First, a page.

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Data flow in trade agreements

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French Government | 14 November 2016

Data flow in trade agreements

Report summary

The European Union (EU) has been involved in negotiating two major trade agreements with its main partners since 2013:

  • The Trade in Services Agreement, or TiSA, which originated in March 2013 by the USA and Australia following failed talks during the WTO Doha Development Round. The agreement involves 23 parties (50 states), mostly members of the Organisation for Economic Co-operation and Development (OECD), with the aim of facilitating economic integration for the services industry. This planned agreement is being developed with the goal of becoming multilateral, and even replacing the General Agreement on Trade in Services or GATS dating back to 1994, which lays the international framework that applies in principle to all service activities1 as governed by WTO regulation;
  • The Transatlantic Trade and Investment Partnership (TTIP), a planned bilateral agreement between the European Union (EU) and the US, which was also initiated in 2013. It involves a broader scope as it aims to “provide for a progressive and reciprocal liberalisation of trade and services” between the EU and the USA.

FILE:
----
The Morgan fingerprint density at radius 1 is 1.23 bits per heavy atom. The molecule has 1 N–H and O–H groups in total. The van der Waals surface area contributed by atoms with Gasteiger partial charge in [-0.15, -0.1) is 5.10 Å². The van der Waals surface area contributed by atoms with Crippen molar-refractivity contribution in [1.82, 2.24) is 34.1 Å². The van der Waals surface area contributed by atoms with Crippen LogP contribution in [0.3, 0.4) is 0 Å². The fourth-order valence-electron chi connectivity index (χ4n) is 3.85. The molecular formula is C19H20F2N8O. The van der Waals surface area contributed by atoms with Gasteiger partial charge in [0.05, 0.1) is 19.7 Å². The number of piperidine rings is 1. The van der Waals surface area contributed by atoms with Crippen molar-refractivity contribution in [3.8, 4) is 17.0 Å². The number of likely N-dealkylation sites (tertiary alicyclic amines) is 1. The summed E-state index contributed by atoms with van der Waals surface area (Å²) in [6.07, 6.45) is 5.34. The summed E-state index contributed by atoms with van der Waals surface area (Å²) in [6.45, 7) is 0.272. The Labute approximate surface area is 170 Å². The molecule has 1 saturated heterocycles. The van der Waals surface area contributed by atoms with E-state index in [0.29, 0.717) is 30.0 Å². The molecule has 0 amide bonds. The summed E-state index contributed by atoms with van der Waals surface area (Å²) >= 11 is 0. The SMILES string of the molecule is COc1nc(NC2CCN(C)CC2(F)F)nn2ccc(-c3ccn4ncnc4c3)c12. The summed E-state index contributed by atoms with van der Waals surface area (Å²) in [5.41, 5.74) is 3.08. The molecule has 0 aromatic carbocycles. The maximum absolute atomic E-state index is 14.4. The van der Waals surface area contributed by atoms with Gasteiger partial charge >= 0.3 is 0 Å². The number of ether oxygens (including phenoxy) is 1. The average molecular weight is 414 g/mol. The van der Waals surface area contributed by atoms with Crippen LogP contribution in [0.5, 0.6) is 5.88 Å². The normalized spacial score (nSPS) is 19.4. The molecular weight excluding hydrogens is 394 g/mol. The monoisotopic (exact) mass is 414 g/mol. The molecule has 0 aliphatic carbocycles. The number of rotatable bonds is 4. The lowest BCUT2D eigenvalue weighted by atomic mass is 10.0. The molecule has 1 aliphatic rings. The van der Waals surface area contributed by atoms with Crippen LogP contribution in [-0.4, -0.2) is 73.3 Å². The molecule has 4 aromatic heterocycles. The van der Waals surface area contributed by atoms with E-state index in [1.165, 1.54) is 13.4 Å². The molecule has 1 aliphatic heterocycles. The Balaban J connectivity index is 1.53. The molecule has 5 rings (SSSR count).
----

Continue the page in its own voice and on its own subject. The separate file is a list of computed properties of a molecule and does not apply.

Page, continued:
The two planned agreements endeavour to set the international framework for digital trade. However, assessing the importance of digital trade remains difficult, as it involves both a business sector (production of digital goods and services) and a method for distributing services and goods (online distribution or e-commerce). Furthermore, provisions on the digital arena can have an impact across all sectors as they govern access to digital services as well as companies’ scope for processing data for their business operations.

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Read the full report (French)


 source: French Government